Chemistry professors might cringe at the preceding but exact concentration is not really important, it just needs to be in the neighborhood of 10%. Remember, Sodium Hydroxide is a bit more forgiving than Potassium Hydroxide so a concentration varying as much as 5% in either direction is no great failure. Supposing however, a significant textbook of chemistry resides on a nearby book self… one might consult it to find that a 10% concentration of Sodium Hydroxide in water has a density of 1.10890 kg/L at room temperature (1.1089 g/mL). This would mean one should add 11.089 grams of Sodium Hydroxide to 100 ml of distilled water for a 10% solution.
That same textbook will likely describe a number of formula for the calculation of pH. With a digital pH meter or some indicating paper one might measure the pH of the solution produced and work a few equations to determine the final concentration after the solution is mixed. But Molarity and pH calculations are only fun for a special few and all this chemistry is just taking away from time at the optical bench!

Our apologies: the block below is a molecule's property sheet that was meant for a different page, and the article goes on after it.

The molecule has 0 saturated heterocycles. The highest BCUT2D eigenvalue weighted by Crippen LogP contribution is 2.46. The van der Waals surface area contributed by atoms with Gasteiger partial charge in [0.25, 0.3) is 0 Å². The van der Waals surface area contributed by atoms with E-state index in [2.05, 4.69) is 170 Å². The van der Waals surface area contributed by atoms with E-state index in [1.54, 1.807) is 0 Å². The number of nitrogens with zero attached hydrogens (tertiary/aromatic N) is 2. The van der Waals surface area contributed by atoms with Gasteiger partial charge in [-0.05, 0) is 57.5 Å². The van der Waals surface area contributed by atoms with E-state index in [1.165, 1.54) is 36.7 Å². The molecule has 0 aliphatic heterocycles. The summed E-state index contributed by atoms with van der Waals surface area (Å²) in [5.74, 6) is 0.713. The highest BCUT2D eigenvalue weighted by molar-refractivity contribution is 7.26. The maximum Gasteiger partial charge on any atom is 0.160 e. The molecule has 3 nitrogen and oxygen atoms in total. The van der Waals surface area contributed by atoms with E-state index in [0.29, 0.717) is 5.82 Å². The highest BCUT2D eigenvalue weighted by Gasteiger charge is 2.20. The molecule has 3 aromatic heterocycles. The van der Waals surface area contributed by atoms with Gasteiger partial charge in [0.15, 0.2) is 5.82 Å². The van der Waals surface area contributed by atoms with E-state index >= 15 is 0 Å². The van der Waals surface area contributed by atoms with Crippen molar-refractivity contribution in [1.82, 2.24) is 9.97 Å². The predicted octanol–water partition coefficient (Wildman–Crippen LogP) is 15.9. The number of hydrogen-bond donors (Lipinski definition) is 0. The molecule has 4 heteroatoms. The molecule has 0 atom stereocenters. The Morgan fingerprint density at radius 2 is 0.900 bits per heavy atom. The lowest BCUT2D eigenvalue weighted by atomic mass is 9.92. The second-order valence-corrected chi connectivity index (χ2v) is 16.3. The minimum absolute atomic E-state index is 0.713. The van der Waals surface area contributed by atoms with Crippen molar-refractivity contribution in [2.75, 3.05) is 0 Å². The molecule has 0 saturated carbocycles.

In any case measure 100 ml of distilled water into the jar using your graduated cylinder or whatever measure is handy. Then weigh out the proper amount of Sodium Hydroxide on a balance or scale and carefully add it a small amount at a time to the water. If a sensitive enough scale or balance isn’t handy then one should note that two teaspoons of pure pelleted NaOH weighs in at 12.6 g. Add it slowly a little at a time to the water to give the heat of the reaction time to dissipate. It will dissolve slowly and for a time the water will appear quite cloudy. Do not put the lid in place until the solution becomes clear (pressure may build up and burst the container!) which may be some minutes. Cleaning the utensils used to measure is a good activity while one waits for the solution to clear. Do not be alarmed if the jar becomes warm to the touch (it will no matter how slowly the Sodium Hydroxide is added) it will not pose a hazard if due care and time is taken.